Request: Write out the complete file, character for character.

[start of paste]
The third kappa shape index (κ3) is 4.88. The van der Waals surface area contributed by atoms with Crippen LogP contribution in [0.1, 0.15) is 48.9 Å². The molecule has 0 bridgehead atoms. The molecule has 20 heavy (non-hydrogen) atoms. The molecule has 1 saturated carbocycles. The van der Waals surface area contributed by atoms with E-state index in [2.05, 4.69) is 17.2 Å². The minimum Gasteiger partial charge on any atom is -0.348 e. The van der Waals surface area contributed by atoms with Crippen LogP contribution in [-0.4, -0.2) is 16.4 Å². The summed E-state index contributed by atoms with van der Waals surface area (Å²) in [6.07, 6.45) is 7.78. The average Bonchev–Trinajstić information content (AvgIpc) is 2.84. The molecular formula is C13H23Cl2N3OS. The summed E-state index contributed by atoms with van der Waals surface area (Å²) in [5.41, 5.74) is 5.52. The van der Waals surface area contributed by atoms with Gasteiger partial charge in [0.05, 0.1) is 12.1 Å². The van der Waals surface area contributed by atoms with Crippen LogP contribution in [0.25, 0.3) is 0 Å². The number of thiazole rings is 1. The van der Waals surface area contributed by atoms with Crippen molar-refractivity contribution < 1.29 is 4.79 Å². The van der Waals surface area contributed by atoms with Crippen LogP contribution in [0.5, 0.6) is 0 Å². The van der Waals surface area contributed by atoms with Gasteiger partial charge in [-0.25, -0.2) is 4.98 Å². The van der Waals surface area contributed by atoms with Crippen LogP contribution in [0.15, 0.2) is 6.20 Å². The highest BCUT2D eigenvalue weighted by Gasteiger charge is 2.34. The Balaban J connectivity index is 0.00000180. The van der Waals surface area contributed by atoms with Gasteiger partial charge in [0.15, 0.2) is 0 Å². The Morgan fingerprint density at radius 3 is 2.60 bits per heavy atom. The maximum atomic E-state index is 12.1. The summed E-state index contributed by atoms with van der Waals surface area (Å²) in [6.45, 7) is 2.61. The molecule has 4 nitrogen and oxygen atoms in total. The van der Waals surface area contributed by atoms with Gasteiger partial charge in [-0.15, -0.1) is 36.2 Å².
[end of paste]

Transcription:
The third kappa shape index (κ3) is 4.88. The van der Waals surface area contributed by atoms with Crippen LogP contribution in [0.1, 0.15) is 48.9 Å². The molecule has 0 bridgehead atoms. The molecule has 20 heavy (non-hydrogen) atoms. The molecule has 1 saturated carbocycles. The van der Waals surface area contributed by atoms with E-state index in [2.05, 4.69) is 17.2 Å². The minimum Gasteiger partial charge on any atom is -0.348 e. The van der Waals surface area contributed by atoms with Crippen LogP contribution in [-0.4, -0.2) is 16.4 Å². The summed E-state index contributed by atoms with van der Waals surface area (Å²) in [6.07, 6.45) is 7.78. The average Bonchev–Trinajstić information content (AvgIpc) is 2.84. The molecular formula is C13H23Cl2N3OS. The summed E-state index contributed by atoms with van der Waals surface area (Å²) in [5.41, 5.74) is 5.52. The van der Waals surface area contributed by atoms with Gasteiger partial charge in [0.05, 0.1) is 12.1 Å². The van der Waals surface area contributed by atoms with Crippen LogP contribution in [0.25, 0.3) is 0 Å². The number of thiazole rings is 1. The van der Waals surface area contributed by atoms with Crippen molar-refractivity contribution < 1.29 is 4.79 Å². The van der Waals surface area contributed by atoms with Crippen LogP contribution in [0.5, 0.6) is 0 Å². The van der Waals surface area contributed by atoms with Gasteiger partial charge in [-0.25, -0.2) is 4.98 Å². The van der Waals surface area contributed by atoms with Crippen LogP contribution in [0.15, 0.2) is 6.20 Å². The highest BCUT2D eigenvalue weighted by Gasteiger charge is 2.34. The Balaban J connectivity index is 0.00000180. The van der Waals surface area contributed by atoms with Gasteiger partial charge in [0.15, 0.2) is 0 Å². The Morgan fingerprint density at radius 3 is 2.60 bits per heavy atom. The maximum atomic E-state index is 12.1. The summed E-state index contributed by atoms with van der Waals surface area (Å²) in [6.45, 7) is 2.61. The molecule has 4 nitrogen and oxygen atoms in total. The van der Waals surface area contributed by atoms with Gasteiger partial charge in [-0.15, -0.1) is 36.2 Å².